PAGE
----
This morning, my little man and I watched the story of The Horse and the Donkey on YouTube. Another story worth sharing with my three other boys this supper. As much as possible, I retell the story to my older kids so they would also learn from it. It has been this mother’s practice to teach the children about values formation through short stories.
The Story of the Three Brothers
In our household, we try to help one another. The three boys also have their particular chore to do at home. Once done, they could take their rest or assist the other in need so they all could play or sleep early. But because kids can sometimes be playful and only consider their personal pleasure, they tend to be selfish and inconsiderate.
One evening, everyone at the small house was busy. Our little man had his tantrums, so the mother spent her time pacifying and taking care of him. The two older boys were busy with school work. The Big Bunso, who had nothing to do, preferred just to watch television then slept after dinner.
It was Second Son’s turn to wash the dishes, but because he spent most of his time doing his homework, I told him just to eat, clean himself, and sleep. I will wash the dishes for him. The Firstborn, whose duty that night was to sweep and mop the floor, was not able to do his job as well. This mother told him just to eat, clean himself, and sleep, too. I heard the two older brothers requested their younger sibling to do their chores instead as “mama is still busy with our baby.” Sadly, the Big Bunso only gave his brothers the cold shoulder.
Once, there lived a washer man named Bheema. He had a donkey and a horse. The donkey carried clothes to the pond and back to his house. The horse carried Bheema to the market and back, occasionally.
On a bright sunny day, Bheema was going to the pond with the donkey. The donkey was carrying a heavy load of clothes. The horse was taking nothing. The load was unusually heavy, and the donkey’s back was hurting.
When the pain became unbearable, the donkey said to the horse, “This load is too much for me, brother! Please take some of this load on your back.”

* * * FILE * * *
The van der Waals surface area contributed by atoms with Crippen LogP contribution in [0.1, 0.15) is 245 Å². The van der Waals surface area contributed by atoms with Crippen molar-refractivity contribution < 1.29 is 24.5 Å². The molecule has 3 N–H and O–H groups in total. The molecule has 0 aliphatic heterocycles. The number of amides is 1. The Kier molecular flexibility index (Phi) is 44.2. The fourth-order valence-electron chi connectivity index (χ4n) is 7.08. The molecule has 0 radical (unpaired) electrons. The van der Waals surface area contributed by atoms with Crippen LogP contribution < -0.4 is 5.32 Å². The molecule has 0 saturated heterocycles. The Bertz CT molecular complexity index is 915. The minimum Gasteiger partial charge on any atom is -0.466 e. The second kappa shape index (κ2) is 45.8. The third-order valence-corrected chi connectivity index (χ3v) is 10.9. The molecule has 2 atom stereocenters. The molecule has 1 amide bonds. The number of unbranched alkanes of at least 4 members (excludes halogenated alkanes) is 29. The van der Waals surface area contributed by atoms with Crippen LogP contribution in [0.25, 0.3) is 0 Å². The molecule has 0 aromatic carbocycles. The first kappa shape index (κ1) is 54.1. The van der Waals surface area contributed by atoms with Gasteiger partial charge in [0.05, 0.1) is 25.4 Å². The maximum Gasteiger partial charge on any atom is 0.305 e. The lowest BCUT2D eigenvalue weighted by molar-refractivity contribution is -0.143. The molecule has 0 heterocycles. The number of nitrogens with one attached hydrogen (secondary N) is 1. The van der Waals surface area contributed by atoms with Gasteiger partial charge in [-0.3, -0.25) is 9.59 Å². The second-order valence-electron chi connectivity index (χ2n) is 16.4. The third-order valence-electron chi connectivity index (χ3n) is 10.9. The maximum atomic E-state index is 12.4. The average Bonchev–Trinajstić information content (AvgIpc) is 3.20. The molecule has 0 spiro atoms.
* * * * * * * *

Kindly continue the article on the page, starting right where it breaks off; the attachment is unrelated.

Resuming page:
The horse replied rudely, “Eh! Why should I? I am here only to carry our master to the market.” The proud horse continued on his way.
It was getting hotter as the day went on. The donkey felt totally exhausted. He was almost dragging himself. The poor donkey collapsed to the ground.
“Oh! What has happened to the poor donkey?” thought the washer man. Immediately, he took the load off the donkey. “Indeed the load is very heavy. I should have been little more careful,” thought the washer man. Then he gave some water to the donkey. The donkey felt better now.
The washer man then picked up the bundle of clothes off the back of the donkey and placed it on the horse’s back.
“Umf! Umf! Came the sound from the horse’s mouth. “I should have helped the donkey. I made a mistake and should have taken half the load when the donkey requested me. Now I realize sharing a burden is easier.” The horse carried the heavy load of clothes for the remaining distance.
The Father and the Little Brother
Wonder what happened to the Big Bunso?
The father of the house went home tired that night. He saw the pile of dirty dishes in the sink. He asked his wife who was in charge of the dishes. I mentioned to him it should have been the Big kuya but he spent his night researching for his homework. I relayed to him it was I who suggested the studious boys to just sleep after dinner. Husband knew the Big Bunso had no more classes, so he asked me why I did not take charge and ask the young man to help. I told him I put the baby to sleep, and I fell asleep as well.
The father went to the boys’ room and woke up the Big Bunso. He told him to wash the dishes and refill our drinking water. The poor boy diligently obliged.
The Little Brother and the Horse
The Horse and The Donkey is one of those fables that teaches children universal morals that they can later apply in life. I just hope the Big Bunso learned from what his father did to him. May he also relate it to the story of the horse and the donkey. And as for the two older boys, I hope they also would learn from the story and offer help when one needs it. As for this mother, I know I am guilty as well. I preferred to leave the boys to resolve their issues by themselves.
Devoted. Compassionate, Instinctive. Berlin loves to write personal narratives, thrilling discoveries, and mommy tips that make daily living the happiest. She shares the small house with her husband and their five boys.